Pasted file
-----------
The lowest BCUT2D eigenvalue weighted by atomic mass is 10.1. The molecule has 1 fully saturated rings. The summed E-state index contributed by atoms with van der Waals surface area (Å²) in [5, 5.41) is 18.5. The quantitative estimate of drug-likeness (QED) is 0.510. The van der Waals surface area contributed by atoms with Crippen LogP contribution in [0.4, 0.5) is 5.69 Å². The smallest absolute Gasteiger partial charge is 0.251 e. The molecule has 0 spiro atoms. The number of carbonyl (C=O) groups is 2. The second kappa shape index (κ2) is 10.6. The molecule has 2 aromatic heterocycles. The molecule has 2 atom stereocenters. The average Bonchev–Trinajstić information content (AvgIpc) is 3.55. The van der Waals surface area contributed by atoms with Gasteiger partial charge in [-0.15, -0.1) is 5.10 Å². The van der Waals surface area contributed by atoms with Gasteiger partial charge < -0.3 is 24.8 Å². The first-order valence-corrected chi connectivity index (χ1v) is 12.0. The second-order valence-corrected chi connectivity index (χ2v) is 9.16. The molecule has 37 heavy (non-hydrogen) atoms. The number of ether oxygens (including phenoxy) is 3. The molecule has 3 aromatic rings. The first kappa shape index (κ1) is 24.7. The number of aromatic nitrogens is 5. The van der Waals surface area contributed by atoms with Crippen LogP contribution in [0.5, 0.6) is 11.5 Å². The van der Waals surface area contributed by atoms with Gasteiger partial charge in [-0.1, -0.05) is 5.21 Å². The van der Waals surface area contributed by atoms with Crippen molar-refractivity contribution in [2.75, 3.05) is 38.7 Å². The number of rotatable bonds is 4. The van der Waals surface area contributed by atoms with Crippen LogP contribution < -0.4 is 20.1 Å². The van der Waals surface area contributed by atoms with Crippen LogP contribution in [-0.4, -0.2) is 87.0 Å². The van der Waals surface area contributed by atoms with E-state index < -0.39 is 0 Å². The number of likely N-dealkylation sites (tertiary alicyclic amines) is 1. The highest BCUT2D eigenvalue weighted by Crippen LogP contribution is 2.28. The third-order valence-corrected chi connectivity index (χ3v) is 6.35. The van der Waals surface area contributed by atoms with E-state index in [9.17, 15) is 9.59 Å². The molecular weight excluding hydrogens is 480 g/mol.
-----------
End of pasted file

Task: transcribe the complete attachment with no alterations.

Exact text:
The lowest BCUT2D eigenvalue weighted by atomic mass is 10.1. The molecule has 1 fully saturated rings. The summed E-state index contributed by atoms with van der Waals surface area (Å²) in [5, 5.41) is 18.5. The quantitative estimate of drug-likeness (QED) is 0.510. The van der Waals surface area contributed by atoms with Crippen LogP contribution in [0.4, 0.5) is 5.69 Å². The smallest absolute Gasteiger partial charge is 0.251 e. The molecule has 0 spiro atoms. The number of carbonyl (C=O) groups is 2. The second kappa shape index (κ2) is 10.6. The molecule has 2 aromatic heterocycles. The molecule has 2 atom stereocenters. The average Bonchev–Trinajstić information content (AvgIpc) is 3.55. The van der Waals surface area contributed by atoms with Gasteiger partial charge in [-0.15, -0.1) is 5.10 Å². The van der Waals surface area contributed by atoms with Gasteiger partial charge < -0.3 is 24.8 Å². The first-order valence-corrected chi connectivity index (χ1v) is 12.0. The second-order valence-corrected chi connectivity index (χ2v) is 9.16. The molecule has 37 heavy (non-hydrogen) atoms. The number of ether oxygens (including phenoxy) is 3. The molecule has 3 aromatic rings. The first kappa shape index (κ1) is 24.7. The number of aromatic nitrogens is 5. The van der Waals surface area contributed by atoms with Crippen LogP contribution in [0.5, 0.6) is 11.5 Å². The van der Waals surface area contributed by atoms with Gasteiger partial charge in [-0.1, -0.05) is 5.21 Å². The van der Waals surface area contributed by atoms with Crippen molar-refractivity contribution in [2.75, 3.05) is 38.7 Å². The number of rotatable bonds is 4. The van der Waals surface area contributed by atoms with Crippen LogP contribution < -0.4 is 20.1 Å². The van der Waals surface area contributed by atoms with Crippen LogP contribution in [-0.4, -0.2) is 87.0 Å². The van der Waals surface area contributed by atoms with E-state index < -0.39 is 0 Å². The number of likely N-dealkylation sites (tertiary alicyclic amines) is 1. The highest BCUT2D eigenvalue weighted by Crippen LogP contribution is 2.28. The third-order valence-corrected chi connectivity index (χ3v) is 6.35. The van der Waals surface area contributed by atoms with E-state index in [9.17, 15) is 9.59 Å². The molecular weight excluding hydrogens is 480 g/mol.